We know that domestic demand contributes greatly to growth in Turkey, so it is not surprising that the present government would be encouraging a population boom.*12 If individual consumption decreases, growth comes to a halt. An increase in population contributes to growth through the corresponding increase in demand for consumer goods and services. Despite its current population of 75 million, the government of the Republic of Turkey is preparing a stimulus package for families with multiple children. There is more reason for the government to act now because of the anticipated decrease in population after 2050. 

According to 2013 statistics, the average number of children per woman in Turkey is two. If the downward trend continues, Turkey’s population is expected to reach 84.24 million in 2023. The population will peak at 93 million in 2050 before it begins to dip. In 2023, the elderly (65 years and older) population is expected to reach 8.3 million, or 10% of the total population. In 2075, the elderly population will constitute an estimated 27% of the total.*13 Perhaps Prime Minister Erdoğan’s assertion that families should have at least three children has as its foundation in the fact that the elderly population will not be able to sustain domestic demand. Erdoğan should not be concerned about the 2075 proportion of the elderly to the total population, whose percentages are comparable to current rates in Europe. On the contrary, he should be worried that the Turkish economy - without any structural change - will be dependent on domestic demand for growth even 60 years from today. In many European countries - Sweden, Portugal, the United Kingdom, Austria, and Finland, for example - the elderly already constitutes 27% of the total population.*14 Turkey’s booming construction industry, and its activated commerce and transport sectors might well be the reasons behind the government’s support of families with many children, but ecologically it is not sustainable as a comparison between Turkey’s biological capacity and its ecological footprint will tell us. In Turkey, the ecological footprint of per person consumption is 2.7 global hectares; that is over 50% of the global biological capacity. In other words, if everyone in the world consumed as much as a citizen of Turkey, we would need 1.5 planets. The most striking data from “Turkey’s Ecological Footprint,” a report compiled by the WWF and the Global Footprint Network, is as follows: Despite the stability of the Ecological Footprint per capita in Turkey, the footprint of consumption has increased 150% in total. The main reason for this increase is the great population increase that occurred from 1961 to 2007.*15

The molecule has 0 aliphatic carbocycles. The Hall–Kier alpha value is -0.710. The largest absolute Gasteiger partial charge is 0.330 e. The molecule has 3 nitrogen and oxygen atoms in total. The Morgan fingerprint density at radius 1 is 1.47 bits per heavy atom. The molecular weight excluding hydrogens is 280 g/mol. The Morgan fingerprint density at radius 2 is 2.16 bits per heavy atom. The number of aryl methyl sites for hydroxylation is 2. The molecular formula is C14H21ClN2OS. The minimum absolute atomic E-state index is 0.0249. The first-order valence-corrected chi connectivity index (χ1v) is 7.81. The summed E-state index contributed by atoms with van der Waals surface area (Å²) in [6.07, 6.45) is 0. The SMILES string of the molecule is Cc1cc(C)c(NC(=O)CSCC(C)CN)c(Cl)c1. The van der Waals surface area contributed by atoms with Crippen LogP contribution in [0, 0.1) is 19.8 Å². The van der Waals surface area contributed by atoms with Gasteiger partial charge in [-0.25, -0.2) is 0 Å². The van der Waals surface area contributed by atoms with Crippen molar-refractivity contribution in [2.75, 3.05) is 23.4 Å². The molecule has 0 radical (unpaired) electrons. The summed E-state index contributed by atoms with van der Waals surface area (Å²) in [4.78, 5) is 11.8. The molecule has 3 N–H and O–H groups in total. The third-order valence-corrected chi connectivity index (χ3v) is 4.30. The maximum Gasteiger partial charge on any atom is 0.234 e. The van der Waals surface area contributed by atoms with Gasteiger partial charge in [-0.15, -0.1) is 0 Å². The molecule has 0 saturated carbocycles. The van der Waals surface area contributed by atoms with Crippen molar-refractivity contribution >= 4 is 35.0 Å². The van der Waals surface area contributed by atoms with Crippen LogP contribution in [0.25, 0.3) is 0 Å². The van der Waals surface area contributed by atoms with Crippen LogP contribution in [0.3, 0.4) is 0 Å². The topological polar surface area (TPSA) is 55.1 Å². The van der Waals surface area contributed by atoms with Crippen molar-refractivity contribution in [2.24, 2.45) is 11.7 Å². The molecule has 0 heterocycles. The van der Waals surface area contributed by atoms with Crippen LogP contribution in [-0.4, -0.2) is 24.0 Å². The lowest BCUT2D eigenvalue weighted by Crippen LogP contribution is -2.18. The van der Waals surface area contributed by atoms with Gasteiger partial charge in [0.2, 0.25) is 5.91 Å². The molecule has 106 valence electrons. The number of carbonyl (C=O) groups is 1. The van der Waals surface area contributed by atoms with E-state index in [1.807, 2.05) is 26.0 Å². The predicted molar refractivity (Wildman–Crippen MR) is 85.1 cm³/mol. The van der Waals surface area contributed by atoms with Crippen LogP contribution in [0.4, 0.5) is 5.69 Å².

Considering that the individual consumption rate hasn’t changed over the long term and that consumption increased with the population increase (although those born in the 2000s tend to consume more than those born in the 1960s) it is understandable why families in Turkey –a country where consumption means growth– need to have more children to sustain it. But understanding alone will surely not help Turkey reduce ecological damage.

Other data presented in the report is even more important. In the 1990s, Turkey was able to keep its ecological footprint and its biological capacity in line, but since 2002 its ecological footprint has been growing rapidly and since 2006 its biological capacity has been decreasing.*16 We must evaluate the realization of the AKP’s growth policies since their rise to power in 2002 with the subsequent increase in Turkey’s ecological footprint as well as the decrease in its biological capacity; Turkey’s growth policies aren’t only increasing energy consumption; they are laying the foundations for ecological problems.